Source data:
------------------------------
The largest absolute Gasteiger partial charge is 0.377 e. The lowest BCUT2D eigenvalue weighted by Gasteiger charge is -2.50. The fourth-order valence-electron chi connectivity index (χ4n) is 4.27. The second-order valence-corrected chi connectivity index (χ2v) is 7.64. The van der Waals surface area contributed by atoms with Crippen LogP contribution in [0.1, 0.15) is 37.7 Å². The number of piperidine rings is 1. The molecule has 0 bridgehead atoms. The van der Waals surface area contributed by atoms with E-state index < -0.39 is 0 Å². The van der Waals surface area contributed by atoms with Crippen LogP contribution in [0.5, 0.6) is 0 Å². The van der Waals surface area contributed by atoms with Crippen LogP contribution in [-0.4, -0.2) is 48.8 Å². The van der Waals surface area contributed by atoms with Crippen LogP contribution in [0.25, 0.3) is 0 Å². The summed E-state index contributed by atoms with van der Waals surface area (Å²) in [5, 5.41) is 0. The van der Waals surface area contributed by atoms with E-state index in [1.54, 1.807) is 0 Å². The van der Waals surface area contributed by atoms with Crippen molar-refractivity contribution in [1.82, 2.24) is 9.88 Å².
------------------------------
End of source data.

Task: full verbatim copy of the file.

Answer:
The largest absolute Gasteiger partial charge is 0.377 e. The lowest BCUT2D eigenvalue weighted by Gasteiger charge is -2.50. The fourth-order valence-electron chi connectivity index (χ4n) is 4.27. The second-order valence-corrected chi connectivity index (χ2v) is 7.64. The van der Waals surface area contributed by atoms with Crippen LogP contribution in [0.1, 0.15) is 37.7 Å². The number of piperidine rings is 1. The molecule has 0 bridgehead atoms. The van der Waals surface area contributed by atoms with E-state index < -0.39 is 0 Å². The van der Waals surface area contributed by atoms with Crippen LogP contribution in [0.5, 0.6) is 0 Å². The van der Waals surface area contributed by atoms with Crippen LogP contribution in [-0.4, -0.2) is 48.8 Å². The van der Waals surface area contributed by atoms with Crippen LogP contribution in [0.25, 0.3) is 0 Å². The summed E-state index contributed by atoms with van der Waals surface area (Å²) in [5, 5.41) is 0. The van der Waals surface area contributed by atoms with E-state index in [1.54, 1.807) is 0 Å². The van der Waals surface area contributed by atoms with Crippen molar-refractivity contribution in [1.82, 2.24) is 9.88 Å².